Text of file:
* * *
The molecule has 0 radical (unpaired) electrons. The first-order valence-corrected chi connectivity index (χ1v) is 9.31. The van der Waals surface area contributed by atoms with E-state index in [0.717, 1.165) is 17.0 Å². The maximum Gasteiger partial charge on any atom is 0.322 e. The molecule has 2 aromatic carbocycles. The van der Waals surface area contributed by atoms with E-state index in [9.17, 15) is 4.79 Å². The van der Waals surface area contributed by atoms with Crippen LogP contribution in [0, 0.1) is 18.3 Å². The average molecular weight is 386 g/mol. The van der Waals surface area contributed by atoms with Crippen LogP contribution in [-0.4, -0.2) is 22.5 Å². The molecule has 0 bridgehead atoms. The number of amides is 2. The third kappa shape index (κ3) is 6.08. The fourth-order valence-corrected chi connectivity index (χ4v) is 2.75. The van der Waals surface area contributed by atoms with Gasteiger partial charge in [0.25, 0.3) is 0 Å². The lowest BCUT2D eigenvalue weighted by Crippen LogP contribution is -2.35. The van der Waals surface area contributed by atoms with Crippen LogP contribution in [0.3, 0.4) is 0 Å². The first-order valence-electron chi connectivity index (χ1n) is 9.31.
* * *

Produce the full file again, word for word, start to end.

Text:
The molecule has 0 radical (unpaired) electrons. The first-order valence-corrected chi connectivity index (χ1v) is 9.31. The van der Waals surface area contributed by atoms with E-state index in [0.717, 1.165) is 17.0 Å². The maximum Gasteiger partial charge on any atom is 0.322 e. The molecule has 2 aromatic carbocycles. The van der Waals surface area contributed by atoms with E-state index in [9.17, 15) is 4.79 Å². The van der Waals surface area contributed by atoms with Crippen LogP contribution in [0, 0.1) is 18.3 Å². The average molecular weight is 386 g/mol. The van der Waals surface area contributed by atoms with Crippen LogP contribution in [-0.4, -0.2) is 22.5 Å². The molecule has 0 bridgehead atoms. The number of amides is 2. The third kappa shape index (κ3) is 6.08. The fourth-order valence-corrected chi connectivity index (χ4v) is 2.75. The van der Waals surface area contributed by atoms with Gasteiger partial charge in [0.25, 0.3) is 0 Å². The lowest BCUT2D eigenvalue weighted by Crippen LogP contribution is -2.35. The van der Waals surface area contributed by atoms with Crippen LogP contribution in [0.3, 0.4) is 0 Å². The first-order valence-electron chi connectivity index (χ1n) is 9.31.